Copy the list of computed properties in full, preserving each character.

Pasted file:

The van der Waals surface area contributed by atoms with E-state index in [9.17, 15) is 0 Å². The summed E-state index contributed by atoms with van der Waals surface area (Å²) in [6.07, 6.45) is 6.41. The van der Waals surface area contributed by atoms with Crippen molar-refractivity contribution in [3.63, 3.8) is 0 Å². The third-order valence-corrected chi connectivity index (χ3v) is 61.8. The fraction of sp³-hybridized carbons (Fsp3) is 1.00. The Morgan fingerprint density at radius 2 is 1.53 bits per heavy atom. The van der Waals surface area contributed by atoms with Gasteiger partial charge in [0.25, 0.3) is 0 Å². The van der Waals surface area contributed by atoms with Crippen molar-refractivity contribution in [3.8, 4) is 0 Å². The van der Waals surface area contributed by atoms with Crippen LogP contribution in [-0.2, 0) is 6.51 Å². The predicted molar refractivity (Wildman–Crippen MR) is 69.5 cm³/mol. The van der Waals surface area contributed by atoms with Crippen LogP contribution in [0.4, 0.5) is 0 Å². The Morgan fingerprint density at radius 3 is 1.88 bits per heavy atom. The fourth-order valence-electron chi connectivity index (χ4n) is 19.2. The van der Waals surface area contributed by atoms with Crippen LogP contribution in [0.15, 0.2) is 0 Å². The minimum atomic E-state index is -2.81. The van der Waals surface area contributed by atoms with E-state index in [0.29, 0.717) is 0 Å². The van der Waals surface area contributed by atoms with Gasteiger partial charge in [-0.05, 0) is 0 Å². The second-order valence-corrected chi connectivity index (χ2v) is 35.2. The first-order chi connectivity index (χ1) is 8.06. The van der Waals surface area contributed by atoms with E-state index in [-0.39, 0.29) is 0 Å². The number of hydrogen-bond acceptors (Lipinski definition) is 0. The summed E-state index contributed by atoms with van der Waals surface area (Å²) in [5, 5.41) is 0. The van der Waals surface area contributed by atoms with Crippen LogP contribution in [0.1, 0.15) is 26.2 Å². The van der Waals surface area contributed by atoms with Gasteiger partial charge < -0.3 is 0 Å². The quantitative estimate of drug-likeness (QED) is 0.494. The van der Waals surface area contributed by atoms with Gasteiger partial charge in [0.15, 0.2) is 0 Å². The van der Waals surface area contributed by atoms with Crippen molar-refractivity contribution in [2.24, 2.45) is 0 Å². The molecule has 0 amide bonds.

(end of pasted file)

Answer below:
The van der Waals surface area contributed by atoms with E-state index in [9.17, 15) is 0 Å². The summed E-state index contributed by atoms with van der Waals surface area (Å²) in [6.07, 6.45) is 6.41. The van der Waals surface area contributed by atoms with Crippen molar-refractivity contribution in [3.63, 3.8) is 0 Å². The third-order valence-corrected chi connectivity index (χ3v) is 61.8. The fraction of sp³-hybridized carbons (Fsp3) is 1.00. The Morgan fingerprint density at radius 2 is 1.53 bits per heavy atom. The van der Waals surface area contributed by atoms with Gasteiger partial charge in [0.25, 0.3) is 0 Å². The van der Waals surface area contributed by atoms with Crippen molar-refractivity contribution in [3.8, 4) is 0 Å². The van der Waals surface area contributed by atoms with Crippen LogP contribution in [-0.2, 0) is 6.51 Å². The predicted molar refractivity (Wildman–Crippen MR) is 69.5 cm³/mol. The van der Waals surface area contributed by atoms with Crippen LogP contribution in [0.4, 0.5) is 0 Å². The Morgan fingerprint density at radius 3 is 1.88 bits per heavy atom. The fourth-order valence-electron chi connectivity index (χ4n) is 19.2. The van der Waals surface area contributed by atoms with Crippen LogP contribution in [0.15, 0.2) is 0 Å². The minimum atomic E-state index is -2.81. The van der Waals surface area contributed by atoms with E-state index in [0.29, 0.717) is 0 Å². The van der Waals surface area contributed by atoms with Gasteiger partial charge in [-0.05, 0) is 0 Å². The second-order valence-corrected chi connectivity index (χ2v) is 35.2. The first-order chi connectivity index (χ1) is 8.06. The van der Waals surface area contributed by atoms with E-state index in [-0.39, 0.29) is 0 Å². The number of hydrogen-bond acceptors (Lipinski definition) is 0. The summed E-state index contributed by atoms with van der Waals surface area (Å²) in [5, 5.41) is 0. The van der Waals surface area contributed by atoms with Crippen LogP contribution in [0.1, 0.15) is 26.2 Å². The van der Waals surface area contributed by atoms with Gasteiger partial charge < -0.3 is 0 Å². The quantitative estimate of drug-likeness (QED) is 0.494. The van der Waals surface area contributed by atoms with Gasteiger partial charge in [0.15, 0.2) is 0 Å². The van der Waals surface area contributed by atoms with Crippen molar-refractivity contribution in [2.24, 2.45) is 0 Å². The molecule has 0 amide bonds.